Another time, I expected the Thai waitress at my favorite coffee shop understood my English when I asked for fried rice with pork. When I was brought fried rice with prawns, I started to protest only to back down and accept the dish as it had been prepared. The reality is that I'm in Thailand and I can't speak the local language to save my life. So when the waitress doesn't know what I want, it's my problem not hers. And yet often times, Thai people do speak good English and I can get by just fine with my three Thai phrases.
But the worst stereotypes aren't about bathrooms, massage tables or language comprehension. The worst stereotypes are those that stop you from experiencing new people and places. A few months ago I met a Nigerian magistrate (judge) on a flight from China to New Zealand. She told me that she is terrified to come to the USA because she thinks she will be shot (so many people are murdered with guns there, she informed me). I, on the other hand, am afraid to go to Nigeria for fear of being kidnapped by warlords. Had it not been for our side-by-side seats on this flight, I would never had met such an inspiring woman. And the news media does nothing to undo our stereotypes, more often than not reinforcing our inaccurate perceptions, and the result is that we miss the opportunity to form friendships with amazing people who live in places we never visit.
When traveling in developing countries, I know so many people who won't eat fresh produce even if its part of a local speciality. I understand that no one likes to get sick, but I had a rude awakening the other day when a Thai friend and restaurant owner was teaching me to make her signature papaya salad. I had put too much garlic in the bowl and reached in with my hand to fish some out. She scolded me for not using a spoon and contaminating the food with my hands. Who knew that my food hygiene was subpar? Luckily, the papaya salad didn't make me sick and I got to enjoy very fresh vegetables despite being in a country with unsafe tap water.
The reality for me is that every place is different, not just that countries are different from each other, but that people and places within each country do not conform to a single stereotype. Some Thai people speak good English, others do not. Some Balinese motorcyclists drive fast and run red lights, while others drive fast but obey traffic signals, and a few drive slow enough that I can pass them. Some western travelers are entitled assholes; some are kind and generous. Some hole-in-the-wall restaurants serve food that makes me sick and others have better sanitary practices than I do.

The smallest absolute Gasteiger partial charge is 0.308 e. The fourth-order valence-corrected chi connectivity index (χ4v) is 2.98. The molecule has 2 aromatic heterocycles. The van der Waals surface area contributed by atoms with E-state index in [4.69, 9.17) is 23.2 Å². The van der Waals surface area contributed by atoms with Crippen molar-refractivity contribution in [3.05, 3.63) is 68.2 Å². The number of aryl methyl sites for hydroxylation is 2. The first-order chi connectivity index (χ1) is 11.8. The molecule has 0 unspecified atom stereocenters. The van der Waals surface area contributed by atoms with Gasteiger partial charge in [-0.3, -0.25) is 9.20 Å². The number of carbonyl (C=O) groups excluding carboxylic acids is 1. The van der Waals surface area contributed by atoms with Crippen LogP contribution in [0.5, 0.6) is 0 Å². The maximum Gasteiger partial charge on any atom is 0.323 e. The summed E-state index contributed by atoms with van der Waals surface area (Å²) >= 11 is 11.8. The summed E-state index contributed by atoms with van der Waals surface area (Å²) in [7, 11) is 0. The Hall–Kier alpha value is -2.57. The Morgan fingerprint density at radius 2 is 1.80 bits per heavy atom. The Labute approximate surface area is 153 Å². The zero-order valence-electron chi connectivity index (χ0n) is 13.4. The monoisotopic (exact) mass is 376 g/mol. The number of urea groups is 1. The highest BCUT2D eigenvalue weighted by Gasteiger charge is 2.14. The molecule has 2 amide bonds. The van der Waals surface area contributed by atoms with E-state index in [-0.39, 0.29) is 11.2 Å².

When I accept that I cannot predict how things will be, I find that I am less stressed out by the wackiness that is this beautiful world. And instead I have the mental space to learn new things, enjoying meeting new people and savor new experiences. I also have developed new coping mechanisms to deal with life's uncertainty. Now when I walk into a bathroom, I come prepared. I carry tissues that I can use as TP, I know to look for the free TP dispensers outside stalls, I peek into the stalls to see if a western flush toilet is an option, I check out the trash bin to see if others have flushed their TP, and when all else fails and the outdoor toilet is disgusting, I pop behind it and pee in the dirt like I'm backpacking. I try not to sweat the small stuff and I accept that sometimes I won't be able to wash my hands after using the loo, occasionally I will get sick from eating something delicious, and I will meet strangers who speak perfect English and think I live in the scariest place on the planet.
My hope for you (who have braved this long post) is that you will leave your stereotypes behind and experience a new place or take a chance on a new person. And perhaps you will find that life is not as scary as you once thought.